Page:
Cloud Lightning

Lightning strike kills Colorado rancher and 34 head of cattle

A lightning strike killed a rancher and more than 30 cows and calves Saturday in Jackson County.
© Shannon LukensA lightning strike killed a rancher and more than 30 cows and calves Saturday in Jackson County.
A lightning strike killed a Colorado rancher and 34 head of cattle over the weekend, officials said Sunday.

Mike Morgan, 51, was feeding his cattle from a trailer when he was struck and died on the scene despite life-saving efforts, the Jackson County Sheriff's Office said.

The lightning bolt struck on wide open pasture outside the town of Rand, about 80 miles (129 kilometers) northwest of Denver, said George Crocket, the county coroner.

The strike also bowled over around 100 head of cattle that had bunched around the trailer loaded with hay, said Crocket. "All but the 34 got up," he said.

Morgan's father-in-law and wife were nearby but survived the blast, said Crocket.

The incident stunned the small, tightknit community where most everybody knows everybody, Crockett said.



6.6 magnitude earthquake hits the Tonga archipelago

A magnitude 6.6 earthquake hit the Tonga archipelago in the South Pacific this morning, the US Geological Survey (USGS) announced.

The earthquake was at a depth of about 112 kilometers, less than 200 kilometers north of Nuku'alofa, the capital of the Tonga archipelago.

So far, there are no reports of material damage.

The Pacific Tsunami Monitoring Center has not issued a warning.


Hundreds of brown pelicans are starving to death in California - despite plenty to eat

Hundreds of starving birds are showing up on California beaches
Hundreds of starving birds are showing up on California beaches
For the second time in two years, large numbers of brown pelicans are showing up sick and injured along California's coastline, and scientists are racing to find out why.

As of this week, hundreds of these birds have died. Current evidence points to starvation as the cause, despite there being plenty of food (typically surface dwelling fish like herring or anchovies) for them to eat. Though the species are also found on the east coast of the U.S., the Atlantic birds aren't suffering a similar trend.

"We don't know why, but [the west coast pelicans] are not finding the food that they need," says Jeni Smith, the zoological curator of animal rescue programs at SeaWorld San Diego. "And if that's the case, then they are looking for it elsewhere, and that might explain why they are inland or in unusual locations."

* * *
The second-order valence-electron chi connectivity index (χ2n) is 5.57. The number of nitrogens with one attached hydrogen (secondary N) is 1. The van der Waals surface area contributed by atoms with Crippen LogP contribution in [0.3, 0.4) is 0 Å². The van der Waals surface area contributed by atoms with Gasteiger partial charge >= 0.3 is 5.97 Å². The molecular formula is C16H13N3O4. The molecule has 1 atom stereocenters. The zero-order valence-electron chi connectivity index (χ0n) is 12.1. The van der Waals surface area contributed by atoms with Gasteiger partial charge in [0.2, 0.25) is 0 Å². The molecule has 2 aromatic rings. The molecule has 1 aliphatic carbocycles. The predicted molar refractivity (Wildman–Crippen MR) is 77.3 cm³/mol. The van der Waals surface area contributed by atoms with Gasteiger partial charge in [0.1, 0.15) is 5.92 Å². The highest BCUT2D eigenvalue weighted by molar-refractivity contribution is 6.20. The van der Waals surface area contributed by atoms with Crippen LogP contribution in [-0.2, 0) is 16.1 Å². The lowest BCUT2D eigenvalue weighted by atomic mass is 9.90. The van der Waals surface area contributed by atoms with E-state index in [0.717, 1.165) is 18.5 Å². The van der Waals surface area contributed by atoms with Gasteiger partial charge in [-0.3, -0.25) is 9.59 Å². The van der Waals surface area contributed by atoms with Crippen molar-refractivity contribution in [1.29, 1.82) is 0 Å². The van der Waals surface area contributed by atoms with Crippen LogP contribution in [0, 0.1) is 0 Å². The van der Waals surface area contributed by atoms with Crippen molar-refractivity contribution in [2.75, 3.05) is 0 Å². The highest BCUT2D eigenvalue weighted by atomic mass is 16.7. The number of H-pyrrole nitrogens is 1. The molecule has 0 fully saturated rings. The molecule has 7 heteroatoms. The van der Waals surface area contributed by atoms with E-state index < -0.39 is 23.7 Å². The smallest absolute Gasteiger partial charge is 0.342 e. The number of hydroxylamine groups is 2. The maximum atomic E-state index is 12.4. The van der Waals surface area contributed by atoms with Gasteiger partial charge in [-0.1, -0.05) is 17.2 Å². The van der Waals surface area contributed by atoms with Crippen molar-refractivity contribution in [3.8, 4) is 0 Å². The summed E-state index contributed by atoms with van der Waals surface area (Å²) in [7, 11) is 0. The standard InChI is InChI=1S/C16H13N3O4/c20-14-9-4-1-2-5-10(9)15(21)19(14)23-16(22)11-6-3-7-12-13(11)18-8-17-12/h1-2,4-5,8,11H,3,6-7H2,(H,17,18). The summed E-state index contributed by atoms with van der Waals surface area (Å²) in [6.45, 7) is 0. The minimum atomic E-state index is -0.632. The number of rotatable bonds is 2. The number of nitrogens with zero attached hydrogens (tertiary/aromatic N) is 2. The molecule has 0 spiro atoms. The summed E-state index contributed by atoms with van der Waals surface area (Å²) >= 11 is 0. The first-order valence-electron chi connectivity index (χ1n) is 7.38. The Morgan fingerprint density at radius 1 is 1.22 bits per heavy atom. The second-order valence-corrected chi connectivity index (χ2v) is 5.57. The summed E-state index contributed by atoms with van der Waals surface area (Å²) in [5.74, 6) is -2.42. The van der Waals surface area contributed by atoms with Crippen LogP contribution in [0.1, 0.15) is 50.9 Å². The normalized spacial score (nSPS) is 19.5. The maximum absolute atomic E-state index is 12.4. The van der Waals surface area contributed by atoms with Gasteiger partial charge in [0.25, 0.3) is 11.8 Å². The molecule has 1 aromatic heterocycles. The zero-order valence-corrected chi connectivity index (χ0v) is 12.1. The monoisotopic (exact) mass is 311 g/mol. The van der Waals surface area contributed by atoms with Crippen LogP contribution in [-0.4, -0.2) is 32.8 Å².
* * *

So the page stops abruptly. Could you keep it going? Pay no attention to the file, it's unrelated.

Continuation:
Cloud Precipitation

Floods in Armenia's north kill 2

The mayor of Alaverdi town has confirmed that one person has been killed in their community by the May 26 floods in Armenia's northern regions that brings the number of casualties to two as search and rescue efforts continue.

Davit Ghumashyan told that the casualty, who is a resident of Deghdsavan village, can be seen in the car that is the water.

"He is in the car at the moment, it appears that we have one casualty. He is a man. He is a resident of Deghdsavan," he said.

He mentioned that the evacuation works are almost finished in Alaverdi. "There are a few people left who have not been evacuated yet, but there is no problem, we will evacuate them too," he added.

Blue Planet

Alaska's pristine waterways are mysteriously turning orange, coincides with increased snowfall

Kutuk River
© Ken Hill/National Park ServiceKutuk River, Gates of the Arctic National Park, Alaska.
Some of Alaska's clear, icy blue waterways are turning a startling rust orange - so intense it's visible from Earth's orbit.

"The stained rivers are so big we can see them from space," says University of California (UC) Davis environmental toxicologist Brett Poulin. "These have to be stained a lot to pick them up from space."

After first noticing the problem in 2018 from river banks and fly-overs, National Park Service ecologist Jon O'Donnell, Poulin and their colleagues used satellite imagery and public reports to identify over 75 remote streams recently tainted this unusual orange color, across almost 1,000 kilometers (1,610 miles) of Alaska's Brooks Range.

Comment: Volcanic activity in and around Alaska may be increasing, and, in turn, it's possible that so is geothermal activity - as also seems to be the case elsewhere on the planet: